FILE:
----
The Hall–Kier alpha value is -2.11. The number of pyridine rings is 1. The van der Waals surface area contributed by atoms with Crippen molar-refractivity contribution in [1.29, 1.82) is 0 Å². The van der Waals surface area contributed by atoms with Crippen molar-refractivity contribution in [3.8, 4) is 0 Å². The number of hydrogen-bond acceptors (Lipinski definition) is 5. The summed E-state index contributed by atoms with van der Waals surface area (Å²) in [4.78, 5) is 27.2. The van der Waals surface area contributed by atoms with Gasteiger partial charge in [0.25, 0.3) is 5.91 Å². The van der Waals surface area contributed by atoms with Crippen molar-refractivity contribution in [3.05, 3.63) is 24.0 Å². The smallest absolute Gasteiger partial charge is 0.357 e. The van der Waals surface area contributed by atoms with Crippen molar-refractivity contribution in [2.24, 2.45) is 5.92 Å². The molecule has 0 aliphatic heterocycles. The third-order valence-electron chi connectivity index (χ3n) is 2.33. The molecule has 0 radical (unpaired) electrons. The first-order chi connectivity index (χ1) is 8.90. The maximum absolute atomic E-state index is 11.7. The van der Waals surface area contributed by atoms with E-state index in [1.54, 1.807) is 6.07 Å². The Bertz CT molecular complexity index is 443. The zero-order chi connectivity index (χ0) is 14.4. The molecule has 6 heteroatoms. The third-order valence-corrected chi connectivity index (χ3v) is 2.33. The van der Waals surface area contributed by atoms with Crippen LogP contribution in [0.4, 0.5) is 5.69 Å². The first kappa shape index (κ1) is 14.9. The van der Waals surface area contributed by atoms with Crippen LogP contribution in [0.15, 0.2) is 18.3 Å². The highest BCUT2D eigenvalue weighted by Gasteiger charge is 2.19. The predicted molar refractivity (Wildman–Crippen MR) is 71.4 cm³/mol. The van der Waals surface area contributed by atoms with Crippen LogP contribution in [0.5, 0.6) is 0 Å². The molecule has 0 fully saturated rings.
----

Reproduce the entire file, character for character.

The Hall–Kier alpha value is -2.11. The number of pyridine rings is 1. The van der Waals surface area contributed by atoms with Crippen molar-refractivity contribution in [1.29, 1.82) is 0 Å². The van der Waals surface area contributed by atoms with Crippen molar-refractivity contribution in [3.8, 4) is 0 Å². The number of hydrogen-bond acceptors (Lipinski definition) is 5. The summed E-state index contributed by atoms with van der Waals surface area (Å²) in [4.78, 5) is 27.2. The van der Waals surface area contributed by atoms with Gasteiger partial charge in [0.25, 0.3) is 5.91 Å². The van der Waals surface area contributed by atoms with Crippen molar-refractivity contribution in [3.05, 3.63) is 24.0 Å². The smallest absolute Gasteiger partial charge is 0.357 e. The van der Waals surface area contributed by atoms with Crippen molar-refractivity contribution in [2.24, 2.45) is 5.92 Å². The molecule has 0 aliphatic heterocycles. The third-order valence-electron chi connectivity index (χ3n) is 2.33. The molecule has 0 radical (unpaired) electrons. The first-order chi connectivity index (χ1) is 8.90. The maximum absolute atomic E-state index is 11.7. The van der Waals surface area contributed by atoms with E-state index in [1.54, 1.807) is 6.07 Å². The Bertz CT molecular complexity index is 443. The zero-order chi connectivity index (χ0) is 14.4. The molecule has 6 heteroatoms. The third-order valence-corrected chi connectivity index (χ3v) is 2.33. The van der Waals surface area contributed by atoms with Crippen LogP contribution in [0.4, 0.5) is 5.69 Å². The first kappa shape index (κ1) is 14.9. The van der Waals surface area contributed by atoms with Crippen LogP contribution in [0.15, 0.2) is 18.3 Å². The highest BCUT2D eigenvalue weighted by Gasteiger charge is 2.19. The predicted molar refractivity (Wildman–Crippen MR) is 71.4 cm³/mol. The van der Waals surface area contributed by atoms with Crippen LogP contribution in [0.5, 0.6) is 0 Å². The molecule has 0 fully saturated rings.